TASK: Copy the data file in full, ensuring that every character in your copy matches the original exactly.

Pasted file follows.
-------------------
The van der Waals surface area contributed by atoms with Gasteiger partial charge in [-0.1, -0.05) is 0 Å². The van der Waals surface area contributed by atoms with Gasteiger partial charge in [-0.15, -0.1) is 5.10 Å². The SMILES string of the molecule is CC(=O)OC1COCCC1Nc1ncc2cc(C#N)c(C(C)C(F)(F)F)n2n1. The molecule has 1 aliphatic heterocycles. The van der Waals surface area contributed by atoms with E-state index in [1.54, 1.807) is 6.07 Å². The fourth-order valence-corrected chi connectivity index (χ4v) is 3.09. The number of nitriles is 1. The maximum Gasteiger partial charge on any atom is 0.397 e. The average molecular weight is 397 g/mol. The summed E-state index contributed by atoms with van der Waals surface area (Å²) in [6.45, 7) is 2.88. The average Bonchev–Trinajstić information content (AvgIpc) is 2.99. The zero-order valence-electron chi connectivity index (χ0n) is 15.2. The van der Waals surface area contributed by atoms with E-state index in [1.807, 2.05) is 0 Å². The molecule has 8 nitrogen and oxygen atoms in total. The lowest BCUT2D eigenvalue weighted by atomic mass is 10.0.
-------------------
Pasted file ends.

The van der Waals surface area contributed by atoms with Gasteiger partial charge in [-0.1, -0.05) is 0 Å². The van der Waals surface area contributed by atoms with Gasteiger partial charge in [-0.15, -0.1) is 5.10 Å². The SMILES string of the molecule is CC(=O)OC1COCCC1Nc1ncc2cc(C#N)c(C(C)C(F)(F)F)n2n1. The molecule has 1 aliphatic heterocycles. The van der Waals surface area contributed by atoms with E-state index in [1.54, 1.807) is 6.07 Å². The fourth-order valence-corrected chi connectivity index (χ4v) is 3.09. The number of nitriles is 1. The maximum Gasteiger partial charge on any atom is 0.397 e. The average molecular weight is 397 g/mol. The summed E-state index contributed by atoms with van der Waals surface area (Å²) in [6.45, 7) is 2.88. The average Bonchev–Trinajstić information content (AvgIpc) is 2.99. The zero-order valence-electron chi connectivity index (χ0n) is 15.2. The van der Waals surface area contributed by atoms with E-state index in [1.807, 2.05) is 0 Å². The molecule has 8 nitrogen and oxygen atoms in total. The lowest BCUT2D eigenvalue weighted by atomic mass is 10.0.